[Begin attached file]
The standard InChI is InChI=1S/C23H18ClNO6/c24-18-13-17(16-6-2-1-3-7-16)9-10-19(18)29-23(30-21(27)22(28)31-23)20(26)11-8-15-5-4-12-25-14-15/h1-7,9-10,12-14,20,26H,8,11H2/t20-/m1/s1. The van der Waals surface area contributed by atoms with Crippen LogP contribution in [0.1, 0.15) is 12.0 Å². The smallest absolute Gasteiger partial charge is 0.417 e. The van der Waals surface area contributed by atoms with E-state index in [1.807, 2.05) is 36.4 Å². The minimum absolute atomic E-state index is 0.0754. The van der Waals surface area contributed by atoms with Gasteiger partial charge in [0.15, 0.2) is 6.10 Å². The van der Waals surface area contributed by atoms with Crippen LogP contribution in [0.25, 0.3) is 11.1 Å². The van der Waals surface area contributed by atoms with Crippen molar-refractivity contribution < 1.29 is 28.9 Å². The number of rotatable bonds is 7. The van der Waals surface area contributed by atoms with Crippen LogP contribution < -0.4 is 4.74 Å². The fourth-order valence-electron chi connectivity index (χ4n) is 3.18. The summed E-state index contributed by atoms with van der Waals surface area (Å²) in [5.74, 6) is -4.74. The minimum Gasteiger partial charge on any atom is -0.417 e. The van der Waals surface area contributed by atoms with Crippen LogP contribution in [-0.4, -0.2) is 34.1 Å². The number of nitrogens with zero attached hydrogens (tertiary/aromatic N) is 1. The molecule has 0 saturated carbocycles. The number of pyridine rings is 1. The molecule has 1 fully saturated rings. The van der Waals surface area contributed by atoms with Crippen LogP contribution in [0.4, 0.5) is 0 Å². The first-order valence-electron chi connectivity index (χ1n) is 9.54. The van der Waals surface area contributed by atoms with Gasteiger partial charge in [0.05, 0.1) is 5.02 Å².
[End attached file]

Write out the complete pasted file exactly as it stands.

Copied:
The standard InChI is InChI=1S/C23H18ClNO6/c24-18-13-17(16-6-2-1-3-7-16)9-10-19(18)29-23(30-21(27)22(28)31-23)20(26)11-8-15-5-4-12-25-14-15/h1-7,9-10,12-14,20,26H,8,11H2/t20-/m1/s1. The van der Waals surface area contributed by atoms with Crippen LogP contribution in [0.1, 0.15) is 12.0 Å². The smallest absolute Gasteiger partial charge is 0.417 e. The van der Waals surface area contributed by atoms with E-state index in [1.807, 2.05) is 36.4 Å². The minimum absolute atomic E-state index is 0.0754. The van der Waals surface area contributed by atoms with Gasteiger partial charge in [0.15, 0.2) is 6.10 Å². The van der Waals surface area contributed by atoms with Crippen LogP contribution in [0.25, 0.3) is 11.1 Å². The van der Waals surface area contributed by atoms with Crippen molar-refractivity contribution < 1.29 is 28.9 Å². The number of rotatable bonds is 7. The van der Waals surface area contributed by atoms with Crippen LogP contribution < -0.4 is 4.74 Å². The fourth-order valence-electron chi connectivity index (χ4n) is 3.18. The summed E-state index contributed by atoms with van der Waals surface area (Å²) in [5.74, 6) is -4.74. The minimum Gasteiger partial charge on any atom is -0.417 e. The van der Waals surface area contributed by atoms with Crippen LogP contribution in [-0.4, -0.2) is 34.1 Å². The number of nitrogens with zero attached hydrogens (tertiary/aromatic N) is 1. The molecule has 0 saturated carbocycles. The number of pyridine rings is 1. The molecule has 1 fully saturated rings. The van der Waals surface area contributed by atoms with Crippen LogP contribution in [0.4, 0.5) is 0 Å². The first-order valence-electron chi connectivity index (χ1n) is 9.54. The van der Waals surface area contributed by atoms with Gasteiger partial charge in [0.05, 0.1) is 5.02 Å².